The best time to start thinking about retirement is now, while we are still young. Remember compound interest is our best friend in this high stakes game of retirement russian roulett. The longer and more ways our money can grow the sooner we can retire and hopefully live as we choose.
I talk a lot about savings; savings for short term, medium, and long range goals. Of course this would be a long term goal, to retire...one day. The typical retirement age is 65, I don't know about you but I don't want to be sitting at someone else's desk, doing someone else's work at 55, 60, or 65.
When I first got into personal finance, I spent a lot of time thinking about retirement. At first, "experts" were saying a million would get you by in retirement. I don't even know how many millions "they" say now. But all I know is to be able to retire, I have a long way to go - not just in terms of years, but money. I know I am not using my resources as I should be, but the first steps in saving for retirement is to pay off/down debt. Once you have this "extra" money from the debts, you can funnel it into retirement accounts.
If your company offers a 401(k) match try to at least meet that, even if you are paying down debt. It's like free money. Then once you are able you can open a Roth IRA to personally fund your retirement. The key is to be able to put away as much as possible, as early as possible. Remember, compund interest...
The Yahoo! article found that people who are able to successfully retire early (or at all) have these charaistics:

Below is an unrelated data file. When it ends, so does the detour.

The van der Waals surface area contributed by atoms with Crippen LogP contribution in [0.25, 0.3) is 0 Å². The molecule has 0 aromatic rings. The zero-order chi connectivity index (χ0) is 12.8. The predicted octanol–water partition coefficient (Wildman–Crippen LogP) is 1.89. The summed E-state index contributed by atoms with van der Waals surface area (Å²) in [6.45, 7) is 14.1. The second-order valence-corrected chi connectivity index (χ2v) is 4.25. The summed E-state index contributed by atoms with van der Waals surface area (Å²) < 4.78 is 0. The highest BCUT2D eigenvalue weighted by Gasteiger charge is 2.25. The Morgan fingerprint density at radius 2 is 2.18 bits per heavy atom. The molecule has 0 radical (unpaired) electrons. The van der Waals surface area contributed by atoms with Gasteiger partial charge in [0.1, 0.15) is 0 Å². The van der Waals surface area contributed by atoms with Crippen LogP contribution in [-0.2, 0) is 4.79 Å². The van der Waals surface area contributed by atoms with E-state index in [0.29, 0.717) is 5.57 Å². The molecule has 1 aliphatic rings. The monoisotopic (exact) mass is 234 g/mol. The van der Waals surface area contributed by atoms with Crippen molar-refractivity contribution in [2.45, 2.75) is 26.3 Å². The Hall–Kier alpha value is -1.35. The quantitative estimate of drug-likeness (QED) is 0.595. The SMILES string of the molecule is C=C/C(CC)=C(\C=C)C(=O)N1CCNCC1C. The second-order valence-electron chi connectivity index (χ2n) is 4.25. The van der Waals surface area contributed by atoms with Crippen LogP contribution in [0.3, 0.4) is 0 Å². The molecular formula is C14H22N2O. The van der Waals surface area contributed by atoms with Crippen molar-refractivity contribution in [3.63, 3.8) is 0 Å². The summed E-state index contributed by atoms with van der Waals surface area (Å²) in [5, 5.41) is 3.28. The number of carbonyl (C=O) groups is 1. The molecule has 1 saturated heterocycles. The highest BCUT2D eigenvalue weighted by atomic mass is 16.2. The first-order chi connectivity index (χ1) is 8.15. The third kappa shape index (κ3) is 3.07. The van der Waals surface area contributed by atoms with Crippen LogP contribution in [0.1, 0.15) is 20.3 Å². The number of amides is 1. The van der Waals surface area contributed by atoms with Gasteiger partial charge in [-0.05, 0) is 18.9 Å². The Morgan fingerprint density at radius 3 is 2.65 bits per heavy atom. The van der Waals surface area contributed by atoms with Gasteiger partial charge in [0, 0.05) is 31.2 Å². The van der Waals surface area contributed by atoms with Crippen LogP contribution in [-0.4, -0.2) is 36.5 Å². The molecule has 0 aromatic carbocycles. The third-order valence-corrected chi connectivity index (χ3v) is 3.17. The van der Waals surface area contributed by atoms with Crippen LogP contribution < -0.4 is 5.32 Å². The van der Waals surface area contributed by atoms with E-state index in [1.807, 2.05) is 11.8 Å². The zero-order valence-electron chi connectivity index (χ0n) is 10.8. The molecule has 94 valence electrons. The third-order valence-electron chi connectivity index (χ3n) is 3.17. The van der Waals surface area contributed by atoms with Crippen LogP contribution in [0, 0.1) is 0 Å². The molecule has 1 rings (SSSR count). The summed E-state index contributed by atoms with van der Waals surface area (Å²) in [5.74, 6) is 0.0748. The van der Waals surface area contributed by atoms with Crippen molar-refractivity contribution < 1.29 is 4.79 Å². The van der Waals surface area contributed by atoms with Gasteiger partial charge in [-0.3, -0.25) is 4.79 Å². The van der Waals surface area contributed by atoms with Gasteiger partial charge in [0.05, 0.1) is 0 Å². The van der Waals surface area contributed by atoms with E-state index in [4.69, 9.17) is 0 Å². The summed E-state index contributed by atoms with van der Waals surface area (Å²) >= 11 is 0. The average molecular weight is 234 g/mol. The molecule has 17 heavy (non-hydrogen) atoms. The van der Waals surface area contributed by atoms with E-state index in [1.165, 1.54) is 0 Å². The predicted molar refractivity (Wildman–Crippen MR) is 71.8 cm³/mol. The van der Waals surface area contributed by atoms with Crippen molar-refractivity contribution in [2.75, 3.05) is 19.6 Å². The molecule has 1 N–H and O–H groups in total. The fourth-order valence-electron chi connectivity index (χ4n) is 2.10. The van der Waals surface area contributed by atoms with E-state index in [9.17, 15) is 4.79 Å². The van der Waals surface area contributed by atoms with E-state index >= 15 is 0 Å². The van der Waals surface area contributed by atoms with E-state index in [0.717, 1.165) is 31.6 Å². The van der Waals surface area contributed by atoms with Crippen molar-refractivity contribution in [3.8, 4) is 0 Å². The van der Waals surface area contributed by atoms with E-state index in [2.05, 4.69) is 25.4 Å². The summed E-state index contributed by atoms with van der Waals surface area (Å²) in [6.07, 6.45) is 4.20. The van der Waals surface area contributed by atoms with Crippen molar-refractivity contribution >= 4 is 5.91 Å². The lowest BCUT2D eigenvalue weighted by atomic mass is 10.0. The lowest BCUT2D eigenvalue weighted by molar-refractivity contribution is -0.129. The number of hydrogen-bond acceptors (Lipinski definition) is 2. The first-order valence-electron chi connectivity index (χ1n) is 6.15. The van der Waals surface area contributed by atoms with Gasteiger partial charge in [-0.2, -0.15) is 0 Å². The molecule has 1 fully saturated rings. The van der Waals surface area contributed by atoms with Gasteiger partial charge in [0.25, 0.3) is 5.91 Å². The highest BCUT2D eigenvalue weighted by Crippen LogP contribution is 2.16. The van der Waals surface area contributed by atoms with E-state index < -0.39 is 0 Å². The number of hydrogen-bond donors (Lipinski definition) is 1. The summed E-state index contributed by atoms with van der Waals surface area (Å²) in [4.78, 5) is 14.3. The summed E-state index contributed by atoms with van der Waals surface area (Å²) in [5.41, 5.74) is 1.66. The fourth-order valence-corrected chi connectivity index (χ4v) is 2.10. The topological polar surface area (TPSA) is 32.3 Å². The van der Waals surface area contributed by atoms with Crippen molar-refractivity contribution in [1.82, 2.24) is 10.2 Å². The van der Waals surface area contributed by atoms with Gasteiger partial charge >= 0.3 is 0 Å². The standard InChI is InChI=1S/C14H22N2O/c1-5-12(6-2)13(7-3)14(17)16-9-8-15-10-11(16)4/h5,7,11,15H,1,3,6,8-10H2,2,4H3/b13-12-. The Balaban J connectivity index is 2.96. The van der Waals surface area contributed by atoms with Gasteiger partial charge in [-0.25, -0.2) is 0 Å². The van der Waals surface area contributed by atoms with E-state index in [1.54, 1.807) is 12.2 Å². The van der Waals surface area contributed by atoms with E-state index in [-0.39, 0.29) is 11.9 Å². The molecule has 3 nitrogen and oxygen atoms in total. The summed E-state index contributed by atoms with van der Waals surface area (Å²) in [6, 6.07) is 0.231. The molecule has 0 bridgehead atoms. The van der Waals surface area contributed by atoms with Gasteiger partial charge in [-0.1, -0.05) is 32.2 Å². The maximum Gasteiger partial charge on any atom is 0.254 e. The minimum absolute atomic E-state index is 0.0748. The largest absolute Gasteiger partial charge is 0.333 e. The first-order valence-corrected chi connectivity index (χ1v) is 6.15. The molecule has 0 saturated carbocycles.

1. Save for retirement outside of just their workplace plan: 69% of early retirees do this vs. 60% of those who plan to retire after 65 and 49% of those who say they'll never retire.
2. Defer a high percentage of their salary into a retirement plan: Early retirees defer a median of 10% vs. 6% for those who plan to retire after 65 or don't plan to retire.
3. Start saving at a younger age: The median age early retirees begin saving is 25 vs. 30 for those who will retire after 65 and 31 for those who never plan to retire.
4. Have a thought-out retirement savings strategy: 71% of early retirees have either a written plan (16%) or a non-written plan (55%), while just over half of those who plan to retire after 65 do and just one-third of those who will never retire do.
5. Be very involved in managing and monitoring their retirement accounts: 71% of early retirees say they are very involved vs. 58% of those who will retire after 65 and just 45% of those who say they will never retire.
6. Have saved the same amount or more since the recession began: 71% of early retirees are doing this compared to 61% of those who will retire after 65 and just over half of those who never plan to retire.